In April 1902, on the Caribbean island of Martinique, La Commission sur le Vulcan convened to make a fateful decision. Mt. Pelée was sending smoke aloft and spreading ash across the capital city of Saint-Pierre. Comprising physicians, pharmacists, and science teachers, the commission debated the danger of an eruption and the burden of evacuation, and judged the safety of the city's population to be “absolutely assured.” Weeks later, Mt. Pelée erupted and approximately 30,000 residents died within minutes, leaving only two survivors. Environmental crises require pivotal decisions, and such decisions need timely, credible scientific information and science-based advice. This requirement is the focus of a report released last month by the American Academy of Arts and Sciences, calling attention to improvements in the operation and delivery of science during crises.
“…science will play a critical role…guiding decisions governing disaster response and recovery.”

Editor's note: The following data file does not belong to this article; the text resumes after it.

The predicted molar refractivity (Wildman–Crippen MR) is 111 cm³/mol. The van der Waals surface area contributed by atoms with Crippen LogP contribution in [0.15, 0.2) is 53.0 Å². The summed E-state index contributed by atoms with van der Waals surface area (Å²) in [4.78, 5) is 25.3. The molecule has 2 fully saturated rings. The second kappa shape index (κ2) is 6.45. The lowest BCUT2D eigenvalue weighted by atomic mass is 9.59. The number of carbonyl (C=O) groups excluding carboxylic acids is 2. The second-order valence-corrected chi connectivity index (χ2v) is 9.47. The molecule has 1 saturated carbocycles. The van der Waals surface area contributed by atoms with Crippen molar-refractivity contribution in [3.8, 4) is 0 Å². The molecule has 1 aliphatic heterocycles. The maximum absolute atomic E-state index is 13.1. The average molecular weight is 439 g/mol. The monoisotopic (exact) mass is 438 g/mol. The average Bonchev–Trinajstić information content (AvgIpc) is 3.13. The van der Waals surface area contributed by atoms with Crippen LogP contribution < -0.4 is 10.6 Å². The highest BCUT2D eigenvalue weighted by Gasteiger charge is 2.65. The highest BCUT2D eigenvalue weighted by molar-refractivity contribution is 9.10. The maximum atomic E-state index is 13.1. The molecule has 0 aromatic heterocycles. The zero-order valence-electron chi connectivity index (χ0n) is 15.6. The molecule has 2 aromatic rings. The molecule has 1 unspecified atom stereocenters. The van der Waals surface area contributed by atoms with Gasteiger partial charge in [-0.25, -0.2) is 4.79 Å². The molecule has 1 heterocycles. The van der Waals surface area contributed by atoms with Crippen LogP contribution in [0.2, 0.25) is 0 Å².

Science has provided essential data and insight during disaster responses in the United States, including the World Trade Center attack (2001), Deepwater Horizon oil spill (2010), Hurricane Sandy (2012), and the Zika virus epidemic (2016). The context of scientific work done during such major disasters differs from that of routine science in several ways. Conditions change rapidly—wildfires spread swiftly, hurricanes intensify within hours, and aftershocks render buildings unsafe. In such scenarios, scientists must respond within tightly constrained time frames to collect data, do analyses, and provide findings that normally would involve months or years of work. Decision-makers need actionable information (such as risk assessments or mitigation techniques), yet scientific information is only one of many inputs to disaster response. Because communication networks may be severely disrupted, as occurred in Puerto Rico during Hurricane Maria (2017), delivery of science becomes even more difficult.
Thus, science during crisis involves specialized actions such as heightened attention to coupled human-natural systems and cascading consequences. Important responses include rapid establishment of interdisciplinary scientific teams, local knowledge quickly integrated into scientific work, clear and compelling visualization of results, and concise communication to decision-makers, disaster-response specialists, and the public.
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